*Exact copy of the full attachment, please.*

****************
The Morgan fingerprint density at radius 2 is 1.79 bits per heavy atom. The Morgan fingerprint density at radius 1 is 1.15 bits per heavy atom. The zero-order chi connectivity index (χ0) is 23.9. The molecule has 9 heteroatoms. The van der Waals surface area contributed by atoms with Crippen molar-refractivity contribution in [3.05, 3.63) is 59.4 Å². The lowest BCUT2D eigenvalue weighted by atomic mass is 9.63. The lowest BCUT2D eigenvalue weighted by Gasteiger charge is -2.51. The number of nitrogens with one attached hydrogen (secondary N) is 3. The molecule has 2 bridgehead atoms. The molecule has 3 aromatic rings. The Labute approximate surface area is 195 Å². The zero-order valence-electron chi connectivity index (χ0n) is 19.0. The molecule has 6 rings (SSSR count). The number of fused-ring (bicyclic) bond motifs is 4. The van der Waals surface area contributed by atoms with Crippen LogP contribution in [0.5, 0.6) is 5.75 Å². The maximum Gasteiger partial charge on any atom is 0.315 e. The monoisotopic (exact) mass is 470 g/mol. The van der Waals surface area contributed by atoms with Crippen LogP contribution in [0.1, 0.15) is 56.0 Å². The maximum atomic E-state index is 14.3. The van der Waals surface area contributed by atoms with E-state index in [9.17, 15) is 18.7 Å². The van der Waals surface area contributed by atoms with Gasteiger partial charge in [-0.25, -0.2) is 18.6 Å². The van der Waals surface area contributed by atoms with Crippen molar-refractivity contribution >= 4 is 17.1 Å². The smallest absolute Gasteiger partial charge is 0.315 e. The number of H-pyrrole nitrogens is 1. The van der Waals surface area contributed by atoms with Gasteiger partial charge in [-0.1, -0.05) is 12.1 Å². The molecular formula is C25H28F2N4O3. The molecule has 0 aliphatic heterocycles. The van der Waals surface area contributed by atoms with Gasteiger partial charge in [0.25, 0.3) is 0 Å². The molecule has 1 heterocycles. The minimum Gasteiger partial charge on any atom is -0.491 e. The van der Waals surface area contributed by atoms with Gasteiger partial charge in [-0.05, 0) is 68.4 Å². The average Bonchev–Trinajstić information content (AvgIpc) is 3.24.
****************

The Morgan fingerprint density at radius 2 is 1.79 bits per heavy atom. The Morgan fingerprint density at radius 1 is 1.15 bits per heavy atom. The zero-order chi connectivity index (χ0) is 23.9. The molecule has 9 heteroatoms. The van der Waals surface area contributed by atoms with Crippen molar-refractivity contribution in [3.05, 3.63) is 59.4 Å². The lowest BCUT2D eigenvalue weighted by atomic mass is 9.63. The lowest BCUT2D eigenvalue weighted by Gasteiger charge is -2.51. The number of nitrogens with one attached hydrogen (secondary N) is 3. The molecule has 2 bridgehead atoms. The molecule has 3 aromatic rings. The Labute approximate surface area is 195 Å². The zero-order valence-electron chi connectivity index (χ0n) is 19.0. The molecule has 6 rings (SSSR count). The number of fused-ring (bicyclic) bond motifs is 4. The van der Waals surface area contributed by atoms with Crippen LogP contribution in [0.5, 0.6) is 5.75 Å². The maximum Gasteiger partial charge on any atom is 0.315 e. The monoisotopic (exact) mass is 470 g/mol. The van der Waals surface area contributed by atoms with Crippen LogP contribution in [0.1, 0.15) is 56.0 Å². The maximum atomic E-state index is 14.3. The van der Waals surface area contributed by atoms with E-state index in [9.17, 15) is 18.7 Å². The van der Waals surface area contributed by atoms with Gasteiger partial charge in [-0.25, -0.2) is 18.6 Å². The van der Waals surface area contributed by atoms with Crippen molar-refractivity contribution >= 4 is 17.1 Å². The smallest absolute Gasteiger partial charge is 0.315 e. The number of H-pyrrole nitrogens is 1. The van der Waals surface area contributed by atoms with Gasteiger partial charge in [-0.1, -0.05) is 12.1 Å². The molecular formula is C25H28F2N4O3. The molecule has 0 aliphatic heterocycles. The van der Waals surface area contributed by atoms with Gasteiger partial charge in [0.25, 0.3) is 0 Å². The molecule has 1 heterocycles. The minimum Gasteiger partial charge on any atom is -0.491 e. The van der Waals surface area contributed by atoms with Gasteiger partial charge in [-0.05, 0) is 68.4 Å². The average Bonchev–Trinajstić information content (AvgIpc) is 3.24.